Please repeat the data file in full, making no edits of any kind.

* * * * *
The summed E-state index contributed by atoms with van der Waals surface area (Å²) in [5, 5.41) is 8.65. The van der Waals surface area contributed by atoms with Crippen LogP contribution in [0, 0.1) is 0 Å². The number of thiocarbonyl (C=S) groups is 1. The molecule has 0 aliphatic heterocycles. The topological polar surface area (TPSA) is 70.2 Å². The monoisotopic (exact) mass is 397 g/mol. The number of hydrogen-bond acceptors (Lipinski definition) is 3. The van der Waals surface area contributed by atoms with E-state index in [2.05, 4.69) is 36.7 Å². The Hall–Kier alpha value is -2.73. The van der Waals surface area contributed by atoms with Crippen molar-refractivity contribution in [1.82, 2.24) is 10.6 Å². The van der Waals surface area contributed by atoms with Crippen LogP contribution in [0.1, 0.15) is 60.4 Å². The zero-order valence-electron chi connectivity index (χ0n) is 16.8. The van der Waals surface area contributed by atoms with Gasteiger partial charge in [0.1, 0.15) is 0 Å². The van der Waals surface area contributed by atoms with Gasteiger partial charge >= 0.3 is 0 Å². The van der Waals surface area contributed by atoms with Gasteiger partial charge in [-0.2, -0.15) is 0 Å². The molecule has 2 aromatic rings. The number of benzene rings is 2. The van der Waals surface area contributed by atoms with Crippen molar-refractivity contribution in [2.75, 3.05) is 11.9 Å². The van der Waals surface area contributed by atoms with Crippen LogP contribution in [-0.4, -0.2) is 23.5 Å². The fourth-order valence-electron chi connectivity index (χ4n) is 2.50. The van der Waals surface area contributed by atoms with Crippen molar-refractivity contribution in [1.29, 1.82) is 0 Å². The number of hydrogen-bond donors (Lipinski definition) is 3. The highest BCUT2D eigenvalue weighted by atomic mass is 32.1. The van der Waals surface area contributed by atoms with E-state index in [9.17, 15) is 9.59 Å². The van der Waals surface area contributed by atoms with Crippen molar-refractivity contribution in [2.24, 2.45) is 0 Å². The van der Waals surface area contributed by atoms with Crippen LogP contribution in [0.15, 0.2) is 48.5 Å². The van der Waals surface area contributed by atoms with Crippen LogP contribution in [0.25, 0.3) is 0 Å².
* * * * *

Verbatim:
The summed E-state index contributed by atoms with van der Waals surface area (Å²) in [5, 5.41) is 8.65. The van der Waals surface area contributed by atoms with Crippen LogP contribution in [0, 0.1) is 0 Å². The number of thiocarbonyl (C=S) groups is 1. The molecule has 0 aliphatic heterocycles. The topological polar surface area (TPSA) is 70.2 Å². The monoisotopic (exact) mass is 397 g/mol. The number of hydrogen-bond acceptors (Lipinski definition) is 3. The van der Waals surface area contributed by atoms with E-state index in [2.05, 4.69) is 36.7 Å². The Hall–Kier alpha value is -2.73. The van der Waals surface area contributed by atoms with Crippen molar-refractivity contribution in [1.82, 2.24) is 10.6 Å². The van der Waals surface area contributed by atoms with Crippen LogP contribution in [0.1, 0.15) is 60.4 Å². The zero-order valence-electron chi connectivity index (χ0n) is 16.8. The van der Waals surface area contributed by atoms with Gasteiger partial charge in [0.1, 0.15) is 0 Å². The van der Waals surface area contributed by atoms with Gasteiger partial charge >= 0.3 is 0 Å². The van der Waals surface area contributed by atoms with Gasteiger partial charge in [-0.2, -0.15) is 0 Å². The molecule has 2 aromatic rings. The number of benzene rings is 2. The van der Waals surface area contributed by atoms with Crippen molar-refractivity contribution in [2.75, 3.05) is 11.9 Å². The van der Waals surface area contributed by atoms with Crippen LogP contribution in [-0.4, -0.2) is 23.5 Å². The fourth-order valence-electron chi connectivity index (χ4n) is 2.50. The van der Waals surface area contributed by atoms with Crippen molar-refractivity contribution in [1.29, 1.82) is 0 Å². The number of hydrogen-bond donors (Lipinski definition) is 3. The highest BCUT2D eigenvalue weighted by atomic mass is 32.1. The van der Waals surface area contributed by atoms with E-state index in [9.17, 15) is 9.59 Å². The van der Waals surface area contributed by atoms with Crippen molar-refractivity contribution in [2.24, 2.45) is 0 Å². The van der Waals surface area contributed by atoms with Crippen LogP contribution in [0.15, 0.2) is 48.5 Å². The van der Waals surface area contributed by atoms with Crippen LogP contribution in [0.25, 0.3) is 0 Å².